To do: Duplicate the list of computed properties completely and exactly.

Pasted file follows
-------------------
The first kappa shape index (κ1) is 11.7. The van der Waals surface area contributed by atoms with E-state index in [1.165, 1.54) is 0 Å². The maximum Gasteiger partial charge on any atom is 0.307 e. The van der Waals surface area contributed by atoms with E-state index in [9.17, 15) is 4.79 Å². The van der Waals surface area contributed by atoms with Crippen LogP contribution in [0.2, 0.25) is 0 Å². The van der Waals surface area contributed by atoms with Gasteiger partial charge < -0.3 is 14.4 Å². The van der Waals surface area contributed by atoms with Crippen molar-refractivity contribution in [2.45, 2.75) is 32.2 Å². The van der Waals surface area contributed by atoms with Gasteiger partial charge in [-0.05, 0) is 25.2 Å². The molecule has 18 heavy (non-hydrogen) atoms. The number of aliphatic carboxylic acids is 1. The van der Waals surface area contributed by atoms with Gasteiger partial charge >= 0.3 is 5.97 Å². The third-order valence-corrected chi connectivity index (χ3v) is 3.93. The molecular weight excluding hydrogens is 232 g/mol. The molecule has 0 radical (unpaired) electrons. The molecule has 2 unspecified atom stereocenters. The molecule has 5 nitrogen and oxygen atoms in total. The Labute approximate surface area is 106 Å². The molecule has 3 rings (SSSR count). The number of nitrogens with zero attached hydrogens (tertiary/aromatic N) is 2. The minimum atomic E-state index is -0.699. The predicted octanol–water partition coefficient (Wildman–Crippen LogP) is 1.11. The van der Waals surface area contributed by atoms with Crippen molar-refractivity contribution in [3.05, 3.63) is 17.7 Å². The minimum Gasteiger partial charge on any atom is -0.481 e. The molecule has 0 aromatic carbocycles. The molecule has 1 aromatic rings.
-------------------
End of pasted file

The first kappa shape index (κ1) is 11.7. The van der Waals surface area contributed by atoms with E-state index in [1.165, 1.54) is 0 Å². The maximum Gasteiger partial charge on any atom is 0.307 e. The van der Waals surface area contributed by atoms with E-state index in [9.17, 15) is 4.79 Å². The van der Waals surface area contributed by atoms with Crippen LogP contribution in [0.2, 0.25) is 0 Å². The van der Waals surface area contributed by atoms with Gasteiger partial charge < -0.3 is 14.4 Å². The van der Waals surface area contributed by atoms with Crippen molar-refractivity contribution in [2.45, 2.75) is 32.2 Å². The van der Waals surface area contributed by atoms with Gasteiger partial charge in [-0.05, 0) is 25.2 Å². The molecule has 18 heavy (non-hydrogen) atoms. The number of aliphatic carboxylic acids is 1. The van der Waals surface area contributed by atoms with Gasteiger partial charge >= 0.3 is 5.97 Å². The third-order valence-corrected chi connectivity index (χ3v) is 3.93. The molecular weight excluding hydrogens is 232 g/mol. The molecule has 0 radical (unpaired) electrons. The molecule has 2 unspecified atom stereocenters. The molecule has 5 nitrogen and oxygen atoms in total. The Labute approximate surface area is 106 Å². The molecule has 3 rings (SSSR count). The number of nitrogens with zero attached hydrogens (tertiary/aromatic N) is 2. The minimum atomic E-state index is -0.699. The predicted octanol–water partition coefficient (Wildman–Crippen LogP) is 1.11. The van der Waals surface area contributed by atoms with Crippen molar-refractivity contribution in [3.05, 3.63) is 17.7 Å². The minimum Gasteiger partial charge on any atom is -0.481 e. The molecule has 0 aromatic carbocycles. The molecule has 1 aromatic rings.